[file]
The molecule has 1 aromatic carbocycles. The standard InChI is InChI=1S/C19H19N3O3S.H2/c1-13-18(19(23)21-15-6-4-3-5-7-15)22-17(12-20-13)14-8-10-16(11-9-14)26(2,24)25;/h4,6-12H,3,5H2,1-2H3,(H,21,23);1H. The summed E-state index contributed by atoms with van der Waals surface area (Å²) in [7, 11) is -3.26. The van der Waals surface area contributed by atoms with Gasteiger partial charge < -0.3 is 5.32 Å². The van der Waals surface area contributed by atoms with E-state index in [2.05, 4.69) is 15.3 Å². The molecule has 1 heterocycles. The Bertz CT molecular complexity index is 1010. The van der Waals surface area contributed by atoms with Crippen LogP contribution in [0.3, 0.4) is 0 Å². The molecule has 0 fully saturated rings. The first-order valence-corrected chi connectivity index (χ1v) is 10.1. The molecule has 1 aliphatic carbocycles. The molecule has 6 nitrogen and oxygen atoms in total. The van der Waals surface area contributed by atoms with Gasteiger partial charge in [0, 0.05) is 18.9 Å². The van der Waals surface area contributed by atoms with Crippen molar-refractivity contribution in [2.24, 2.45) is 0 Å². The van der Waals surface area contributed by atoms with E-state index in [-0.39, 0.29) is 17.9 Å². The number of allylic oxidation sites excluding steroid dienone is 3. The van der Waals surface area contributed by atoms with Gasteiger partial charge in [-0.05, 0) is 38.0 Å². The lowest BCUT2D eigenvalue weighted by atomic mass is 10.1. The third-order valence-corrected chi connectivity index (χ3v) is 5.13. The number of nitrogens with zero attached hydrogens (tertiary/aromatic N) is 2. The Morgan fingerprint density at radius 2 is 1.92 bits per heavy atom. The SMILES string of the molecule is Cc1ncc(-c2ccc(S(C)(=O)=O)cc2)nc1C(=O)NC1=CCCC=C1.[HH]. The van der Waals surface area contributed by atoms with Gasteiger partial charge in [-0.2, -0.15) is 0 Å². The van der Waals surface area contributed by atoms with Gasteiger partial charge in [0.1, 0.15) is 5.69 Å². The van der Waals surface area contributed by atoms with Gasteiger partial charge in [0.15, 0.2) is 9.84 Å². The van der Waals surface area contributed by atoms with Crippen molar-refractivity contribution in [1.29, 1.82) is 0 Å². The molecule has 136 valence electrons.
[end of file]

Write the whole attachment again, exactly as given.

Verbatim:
The molecule has 1 aromatic carbocycles. The standard InChI is InChI=1S/C19H19N3O3S.H2/c1-13-18(19(23)21-15-6-4-3-5-7-15)22-17(12-20-13)14-8-10-16(11-9-14)26(2,24)25;/h4,6-12H,3,5H2,1-2H3,(H,21,23);1H. The summed E-state index contributed by atoms with van der Waals surface area (Å²) in [7, 11) is -3.26. The van der Waals surface area contributed by atoms with Gasteiger partial charge < -0.3 is 5.32 Å². The van der Waals surface area contributed by atoms with E-state index in [2.05, 4.69) is 15.3 Å². The molecule has 1 heterocycles. The Bertz CT molecular complexity index is 1010. The van der Waals surface area contributed by atoms with Crippen LogP contribution in [0.3, 0.4) is 0 Å². The molecule has 0 fully saturated rings. The first-order valence-corrected chi connectivity index (χ1v) is 10.1. The molecule has 1 aliphatic carbocycles. The molecule has 6 nitrogen and oxygen atoms in total. The van der Waals surface area contributed by atoms with Gasteiger partial charge in [0, 0.05) is 18.9 Å². The van der Waals surface area contributed by atoms with Crippen molar-refractivity contribution in [2.24, 2.45) is 0 Å². The van der Waals surface area contributed by atoms with E-state index in [-0.39, 0.29) is 17.9 Å². The number of allylic oxidation sites excluding steroid dienone is 3. The van der Waals surface area contributed by atoms with Gasteiger partial charge in [-0.05, 0) is 38.0 Å². The lowest BCUT2D eigenvalue weighted by atomic mass is 10.1. The third-order valence-corrected chi connectivity index (χ3v) is 5.13. The number of nitrogens with zero attached hydrogens (tertiary/aromatic N) is 2. The Morgan fingerprint density at radius 2 is 1.92 bits per heavy atom. The SMILES string of the molecule is Cc1ncc(-c2ccc(S(C)(=O)=O)cc2)nc1C(=O)NC1=CCCC=C1.[HH]. The van der Waals surface area contributed by atoms with Gasteiger partial charge in [-0.2, -0.15) is 0 Å². The van der Waals surface area contributed by atoms with Gasteiger partial charge in [0.1, 0.15) is 5.69 Å². The van der Waals surface area contributed by atoms with Gasteiger partial charge in [0.15, 0.2) is 9.84 Å². The van der Waals surface area contributed by atoms with Crippen molar-refractivity contribution in [1.29, 1.82) is 0 Å². The molecule has 136 valence electrons.